This incident has not been tested in court, but it highlights a potentially disturbing practice. In July 2016, German computer magazine LinuxUser reports that a German blogger Christoph Langner used two CC-BY licensed photographs from Berlin photographer Dennis Skley on his private blog . Langner duly mentioned the author and the license and added a link to the original. Langner was later contacted by the Verband zum Schutz geistigen Eigentums im Internet (VGSE) (Association for the Protection of Intellectual Property in the Internet) with a demand for €2300 for failing to provide the full name of the work, the full name of the author, the license text, and a source link, as is apparently required by the fine print in the license. Of this sum, €40 goes to the photographer and remainder is retained by VGSE.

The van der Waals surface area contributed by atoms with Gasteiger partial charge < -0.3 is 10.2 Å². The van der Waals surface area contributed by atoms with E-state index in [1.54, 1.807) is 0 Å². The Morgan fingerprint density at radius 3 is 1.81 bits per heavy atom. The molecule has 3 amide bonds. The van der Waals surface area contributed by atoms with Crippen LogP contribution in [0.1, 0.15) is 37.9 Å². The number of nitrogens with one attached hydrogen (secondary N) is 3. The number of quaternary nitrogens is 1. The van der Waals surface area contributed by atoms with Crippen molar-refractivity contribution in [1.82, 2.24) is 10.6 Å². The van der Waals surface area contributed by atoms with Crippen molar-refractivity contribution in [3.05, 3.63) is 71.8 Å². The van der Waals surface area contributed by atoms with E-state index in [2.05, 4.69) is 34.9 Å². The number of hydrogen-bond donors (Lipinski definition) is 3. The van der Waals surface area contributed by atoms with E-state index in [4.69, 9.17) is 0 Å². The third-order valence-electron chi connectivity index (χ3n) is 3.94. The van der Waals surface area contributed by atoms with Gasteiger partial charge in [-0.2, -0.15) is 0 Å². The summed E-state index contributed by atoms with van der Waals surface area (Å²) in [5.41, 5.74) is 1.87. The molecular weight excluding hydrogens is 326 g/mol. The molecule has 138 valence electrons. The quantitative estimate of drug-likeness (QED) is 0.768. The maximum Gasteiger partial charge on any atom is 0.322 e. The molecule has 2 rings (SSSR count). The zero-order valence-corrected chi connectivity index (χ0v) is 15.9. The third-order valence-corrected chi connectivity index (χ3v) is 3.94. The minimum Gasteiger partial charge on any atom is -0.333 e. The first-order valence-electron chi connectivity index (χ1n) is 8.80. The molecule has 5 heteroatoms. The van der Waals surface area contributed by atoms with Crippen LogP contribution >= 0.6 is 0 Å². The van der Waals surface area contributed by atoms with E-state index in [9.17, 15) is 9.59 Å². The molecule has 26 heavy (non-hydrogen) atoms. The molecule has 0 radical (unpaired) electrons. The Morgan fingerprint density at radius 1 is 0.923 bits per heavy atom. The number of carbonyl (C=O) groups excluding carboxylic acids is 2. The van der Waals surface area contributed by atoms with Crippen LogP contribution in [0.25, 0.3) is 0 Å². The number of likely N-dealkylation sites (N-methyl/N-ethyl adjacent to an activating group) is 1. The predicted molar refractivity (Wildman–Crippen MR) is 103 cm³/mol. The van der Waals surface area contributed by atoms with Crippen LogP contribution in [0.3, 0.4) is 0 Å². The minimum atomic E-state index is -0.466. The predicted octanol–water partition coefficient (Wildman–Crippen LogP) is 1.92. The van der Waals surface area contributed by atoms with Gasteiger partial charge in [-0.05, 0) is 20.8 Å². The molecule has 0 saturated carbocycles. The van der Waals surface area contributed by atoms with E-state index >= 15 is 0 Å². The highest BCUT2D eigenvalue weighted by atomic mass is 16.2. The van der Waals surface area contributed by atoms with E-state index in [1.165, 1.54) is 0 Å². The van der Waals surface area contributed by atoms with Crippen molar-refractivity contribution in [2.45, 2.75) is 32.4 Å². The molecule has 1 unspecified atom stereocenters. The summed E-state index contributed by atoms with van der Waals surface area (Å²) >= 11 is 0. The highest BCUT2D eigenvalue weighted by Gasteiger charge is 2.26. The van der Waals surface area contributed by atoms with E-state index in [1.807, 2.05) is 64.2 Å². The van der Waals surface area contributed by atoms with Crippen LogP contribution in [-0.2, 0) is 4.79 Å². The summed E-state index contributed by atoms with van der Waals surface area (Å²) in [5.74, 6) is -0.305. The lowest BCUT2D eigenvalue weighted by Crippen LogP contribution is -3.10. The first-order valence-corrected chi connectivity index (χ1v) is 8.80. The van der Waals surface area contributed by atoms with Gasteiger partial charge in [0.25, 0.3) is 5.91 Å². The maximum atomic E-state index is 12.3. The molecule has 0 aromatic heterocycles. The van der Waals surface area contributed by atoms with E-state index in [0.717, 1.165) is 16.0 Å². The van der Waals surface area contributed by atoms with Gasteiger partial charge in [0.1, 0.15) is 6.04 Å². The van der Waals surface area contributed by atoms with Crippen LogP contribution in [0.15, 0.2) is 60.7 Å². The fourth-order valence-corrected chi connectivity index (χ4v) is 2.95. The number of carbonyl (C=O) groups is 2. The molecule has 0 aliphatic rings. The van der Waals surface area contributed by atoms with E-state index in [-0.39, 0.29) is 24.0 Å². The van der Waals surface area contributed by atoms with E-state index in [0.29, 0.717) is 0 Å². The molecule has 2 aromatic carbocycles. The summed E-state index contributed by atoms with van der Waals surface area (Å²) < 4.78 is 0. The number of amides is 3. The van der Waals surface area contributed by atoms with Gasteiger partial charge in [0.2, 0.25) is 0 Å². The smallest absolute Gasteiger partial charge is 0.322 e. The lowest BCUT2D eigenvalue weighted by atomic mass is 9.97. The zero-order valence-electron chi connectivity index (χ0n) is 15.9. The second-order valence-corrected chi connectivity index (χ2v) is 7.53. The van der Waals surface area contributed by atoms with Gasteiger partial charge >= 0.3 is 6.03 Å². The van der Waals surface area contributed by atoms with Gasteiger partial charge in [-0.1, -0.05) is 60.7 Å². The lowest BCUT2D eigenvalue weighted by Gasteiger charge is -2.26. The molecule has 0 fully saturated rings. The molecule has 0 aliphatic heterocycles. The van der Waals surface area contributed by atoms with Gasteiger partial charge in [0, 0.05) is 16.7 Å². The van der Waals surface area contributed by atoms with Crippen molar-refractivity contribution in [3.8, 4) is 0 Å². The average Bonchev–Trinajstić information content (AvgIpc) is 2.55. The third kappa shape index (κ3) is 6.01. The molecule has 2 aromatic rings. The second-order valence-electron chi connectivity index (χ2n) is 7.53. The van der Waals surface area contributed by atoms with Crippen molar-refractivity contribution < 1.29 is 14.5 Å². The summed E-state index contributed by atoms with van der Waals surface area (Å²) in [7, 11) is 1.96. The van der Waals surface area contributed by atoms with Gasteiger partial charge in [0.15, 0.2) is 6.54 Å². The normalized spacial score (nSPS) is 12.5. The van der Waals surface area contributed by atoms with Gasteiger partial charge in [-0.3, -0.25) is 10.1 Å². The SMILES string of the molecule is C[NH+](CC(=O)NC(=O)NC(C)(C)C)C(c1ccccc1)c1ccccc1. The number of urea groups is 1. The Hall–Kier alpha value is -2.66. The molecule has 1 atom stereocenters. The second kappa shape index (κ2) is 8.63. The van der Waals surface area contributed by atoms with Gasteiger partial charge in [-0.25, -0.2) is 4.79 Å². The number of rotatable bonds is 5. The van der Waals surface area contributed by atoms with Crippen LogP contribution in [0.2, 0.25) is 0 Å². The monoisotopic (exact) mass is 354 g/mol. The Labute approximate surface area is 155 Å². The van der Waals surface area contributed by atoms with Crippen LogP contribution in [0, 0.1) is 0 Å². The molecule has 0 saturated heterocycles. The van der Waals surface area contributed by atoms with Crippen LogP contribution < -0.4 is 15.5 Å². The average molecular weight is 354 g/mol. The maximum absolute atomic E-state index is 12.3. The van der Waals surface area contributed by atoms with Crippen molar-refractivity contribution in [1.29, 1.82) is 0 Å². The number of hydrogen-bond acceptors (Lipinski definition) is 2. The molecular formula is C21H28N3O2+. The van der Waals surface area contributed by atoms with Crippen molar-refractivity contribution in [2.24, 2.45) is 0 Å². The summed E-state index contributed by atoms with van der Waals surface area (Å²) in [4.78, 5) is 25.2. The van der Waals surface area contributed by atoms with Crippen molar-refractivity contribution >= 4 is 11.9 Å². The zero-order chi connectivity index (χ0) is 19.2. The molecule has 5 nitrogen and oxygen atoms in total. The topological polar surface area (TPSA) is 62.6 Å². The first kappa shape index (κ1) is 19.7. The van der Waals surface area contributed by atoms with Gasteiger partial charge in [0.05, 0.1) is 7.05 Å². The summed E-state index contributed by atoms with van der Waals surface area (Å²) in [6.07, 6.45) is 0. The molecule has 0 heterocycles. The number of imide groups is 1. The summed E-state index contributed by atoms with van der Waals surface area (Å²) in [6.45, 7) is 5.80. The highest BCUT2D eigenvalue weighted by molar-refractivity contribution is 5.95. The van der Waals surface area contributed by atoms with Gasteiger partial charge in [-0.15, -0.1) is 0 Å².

But the key challenge facing the commons today isn’t quantity – it’s usability, vibrancy, and collaboration. Today’s web is social and interconnected, and it has completely changed the way we share, tell stories, and build communities. While integral to many kinds of creativity and sharing, Creative Commons has yet to fully activate the content and creators in our movement. We need our contributors to be able to talk to each other, find new content, give feedback, offer gratitude, get analytics, and build networks around the content they are creating. We need to light up the global commons.